Ohio voters have an excellent opportunity between today, when early voting begins, and May 8, primary election day, to have a big influence on future elections.
They can do that by approving Issue 1, the only statewide matter on the ballot, which would create a bipartisan public process for drawing Ohio’s congressional districts every 10 years.
It’s been argued by some that Issue 1 isn’t perfect and that the current mapmaking process isn’t broken. The issue is not perfect, but the process is broken and in need of repair.
The current map-drawing process allows the majority party to draw the maps, which are updated every decade following the census. But the system now only provides for token minority party input, which means the districts too often become disjointed or gerrymandered in favor of the majority party.
The proposal would require a more significant level of bipartisan support in order to be used for 10 years. It would also be a more transparent process and would limit the number of splits in counties, cities and townships. Districts would be more compact.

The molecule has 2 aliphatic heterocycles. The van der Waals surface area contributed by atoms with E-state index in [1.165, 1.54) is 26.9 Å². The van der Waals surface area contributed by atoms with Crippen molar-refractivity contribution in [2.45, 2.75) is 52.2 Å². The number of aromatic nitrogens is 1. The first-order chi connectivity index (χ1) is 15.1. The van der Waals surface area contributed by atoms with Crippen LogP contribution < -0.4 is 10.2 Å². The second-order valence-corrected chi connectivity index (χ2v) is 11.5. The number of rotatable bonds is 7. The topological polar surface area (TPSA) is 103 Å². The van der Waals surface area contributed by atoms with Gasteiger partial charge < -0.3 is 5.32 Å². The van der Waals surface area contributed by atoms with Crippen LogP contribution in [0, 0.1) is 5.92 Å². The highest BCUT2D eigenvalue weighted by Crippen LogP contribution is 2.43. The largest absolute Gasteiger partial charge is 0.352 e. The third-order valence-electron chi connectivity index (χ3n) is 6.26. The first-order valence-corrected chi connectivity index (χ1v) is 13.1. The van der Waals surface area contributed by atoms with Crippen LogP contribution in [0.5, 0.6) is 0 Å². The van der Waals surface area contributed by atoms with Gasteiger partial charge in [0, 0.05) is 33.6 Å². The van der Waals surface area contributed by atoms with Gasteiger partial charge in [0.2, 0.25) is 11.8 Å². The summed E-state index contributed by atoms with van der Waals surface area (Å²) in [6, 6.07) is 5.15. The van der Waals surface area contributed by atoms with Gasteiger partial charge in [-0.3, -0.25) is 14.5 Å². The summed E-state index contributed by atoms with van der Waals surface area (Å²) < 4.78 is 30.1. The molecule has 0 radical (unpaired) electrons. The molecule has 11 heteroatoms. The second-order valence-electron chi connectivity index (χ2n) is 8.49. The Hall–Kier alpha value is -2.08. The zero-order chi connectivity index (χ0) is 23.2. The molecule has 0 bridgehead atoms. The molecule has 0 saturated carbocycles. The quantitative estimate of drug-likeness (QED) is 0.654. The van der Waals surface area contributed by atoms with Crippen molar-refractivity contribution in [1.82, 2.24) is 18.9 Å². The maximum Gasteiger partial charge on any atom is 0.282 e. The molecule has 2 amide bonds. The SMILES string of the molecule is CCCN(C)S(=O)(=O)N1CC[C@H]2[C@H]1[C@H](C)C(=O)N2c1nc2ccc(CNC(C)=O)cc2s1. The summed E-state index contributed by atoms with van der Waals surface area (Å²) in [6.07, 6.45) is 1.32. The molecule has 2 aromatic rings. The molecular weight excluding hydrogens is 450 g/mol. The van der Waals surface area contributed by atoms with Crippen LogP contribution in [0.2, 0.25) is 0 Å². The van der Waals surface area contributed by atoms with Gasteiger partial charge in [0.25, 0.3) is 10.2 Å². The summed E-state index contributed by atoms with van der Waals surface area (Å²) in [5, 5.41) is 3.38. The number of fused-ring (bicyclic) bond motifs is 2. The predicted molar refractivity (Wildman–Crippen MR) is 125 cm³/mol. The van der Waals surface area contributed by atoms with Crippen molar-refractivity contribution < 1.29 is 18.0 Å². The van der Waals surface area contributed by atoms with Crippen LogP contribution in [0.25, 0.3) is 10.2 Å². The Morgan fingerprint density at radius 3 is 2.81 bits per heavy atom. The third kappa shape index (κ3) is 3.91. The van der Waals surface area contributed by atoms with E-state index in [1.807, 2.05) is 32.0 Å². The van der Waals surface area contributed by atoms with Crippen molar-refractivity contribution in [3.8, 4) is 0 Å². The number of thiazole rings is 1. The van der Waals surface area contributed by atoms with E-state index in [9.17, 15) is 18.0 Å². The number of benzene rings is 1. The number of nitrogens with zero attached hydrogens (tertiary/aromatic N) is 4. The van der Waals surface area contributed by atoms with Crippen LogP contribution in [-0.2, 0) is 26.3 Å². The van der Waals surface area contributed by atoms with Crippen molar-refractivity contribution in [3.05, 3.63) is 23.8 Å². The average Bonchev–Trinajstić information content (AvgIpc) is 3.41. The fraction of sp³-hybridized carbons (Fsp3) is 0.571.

Most voters need a good reason to vote. By creating more competitive, fairer districts more people may be inclined to run for office, creating competition for offices that are otherwise handed to the incumbent, regardless of party. More people may turn out to vote, as well.
Elections can seem rigged in Ohio because of gerrymandered districts. Voters may stay home if they don’t believe their vote matters.
Map drawing has been used by both Republicans and Democrats over the years to create safe districts for the majority party. Both parties have been reluctant to change the redistricting process because of the belief “they” will get to control it. It’s hard to give up control once you have it.
But Issue 1 shouldn’t be about changing a procedure that will favor one party or the other, as much as about creating better, more competitive elections for all.
Polls have shown strong support for changing how maps are drawn in Ohio. Lawmakers overwhelmingly approved the legislation leading to Issue 1 in the House (83-10) and the Senate (31-0). There has been relatively little opposition to Issue 1.
But voters still must weigh in if Ohio is going to move forward. We would encourage Republicans, Democrats and independents to vote “yes.” It would be a good step for the state, regardless of your politics.